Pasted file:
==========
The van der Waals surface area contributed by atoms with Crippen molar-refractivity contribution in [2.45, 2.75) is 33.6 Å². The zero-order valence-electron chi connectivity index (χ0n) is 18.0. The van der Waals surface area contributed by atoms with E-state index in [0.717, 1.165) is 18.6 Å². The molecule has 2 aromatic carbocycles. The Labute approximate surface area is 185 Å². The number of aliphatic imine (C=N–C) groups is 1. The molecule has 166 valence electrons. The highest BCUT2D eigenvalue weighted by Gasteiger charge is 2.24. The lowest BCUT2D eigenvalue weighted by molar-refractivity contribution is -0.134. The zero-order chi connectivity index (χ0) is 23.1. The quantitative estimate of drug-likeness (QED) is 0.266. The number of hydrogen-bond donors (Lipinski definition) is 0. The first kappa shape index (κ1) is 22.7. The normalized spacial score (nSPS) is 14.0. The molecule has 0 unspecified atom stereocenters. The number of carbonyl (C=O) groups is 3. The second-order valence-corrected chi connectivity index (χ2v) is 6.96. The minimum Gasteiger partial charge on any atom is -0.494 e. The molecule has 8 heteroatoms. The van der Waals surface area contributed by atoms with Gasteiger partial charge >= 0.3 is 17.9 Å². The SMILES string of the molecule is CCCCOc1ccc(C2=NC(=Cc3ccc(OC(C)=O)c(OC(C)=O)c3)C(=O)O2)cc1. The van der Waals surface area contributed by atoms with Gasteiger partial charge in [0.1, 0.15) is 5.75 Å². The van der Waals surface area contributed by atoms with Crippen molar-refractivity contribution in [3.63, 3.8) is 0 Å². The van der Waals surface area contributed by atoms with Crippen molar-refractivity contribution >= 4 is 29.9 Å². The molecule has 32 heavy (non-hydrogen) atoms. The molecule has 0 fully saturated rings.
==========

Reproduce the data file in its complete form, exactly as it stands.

The van der Waals surface area contributed by atoms with Crippen molar-refractivity contribution in [2.45, 2.75) is 33.6 Å². The zero-order valence-electron chi connectivity index (χ0n) is 18.0. The van der Waals surface area contributed by atoms with E-state index in [0.717, 1.165) is 18.6 Å². The molecule has 2 aromatic carbocycles. The Labute approximate surface area is 185 Å². The number of aliphatic imine (C=N–C) groups is 1. The molecule has 166 valence electrons. The highest BCUT2D eigenvalue weighted by Gasteiger charge is 2.24. The lowest BCUT2D eigenvalue weighted by molar-refractivity contribution is -0.134. The zero-order chi connectivity index (χ0) is 23.1. The quantitative estimate of drug-likeness (QED) is 0.266. The number of hydrogen-bond donors (Lipinski definition) is 0. The first kappa shape index (κ1) is 22.7. The normalized spacial score (nSPS) is 14.0. The molecule has 0 unspecified atom stereocenters. The number of carbonyl (C=O) groups is 3. The second-order valence-corrected chi connectivity index (χ2v) is 6.96. The minimum Gasteiger partial charge on any atom is -0.494 e. The molecule has 8 heteroatoms. The van der Waals surface area contributed by atoms with Gasteiger partial charge >= 0.3 is 17.9 Å². The SMILES string of the molecule is CCCCOc1ccc(C2=NC(=Cc3ccc(OC(C)=O)c(OC(C)=O)c3)C(=O)O2)cc1. The van der Waals surface area contributed by atoms with Gasteiger partial charge in [0.1, 0.15) is 5.75 Å². The van der Waals surface area contributed by atoms with Crippen molar-refractivity contribution in [3.63, 3.8) is 0 Å². The van der Waals surface area contributed by atoms with Crippen molar-refractivity contribution >= 4 is 29.9 Å². The molecule has 32 heavy (non-hydrogen) atoms. The molecule has 0 fully saturated rings.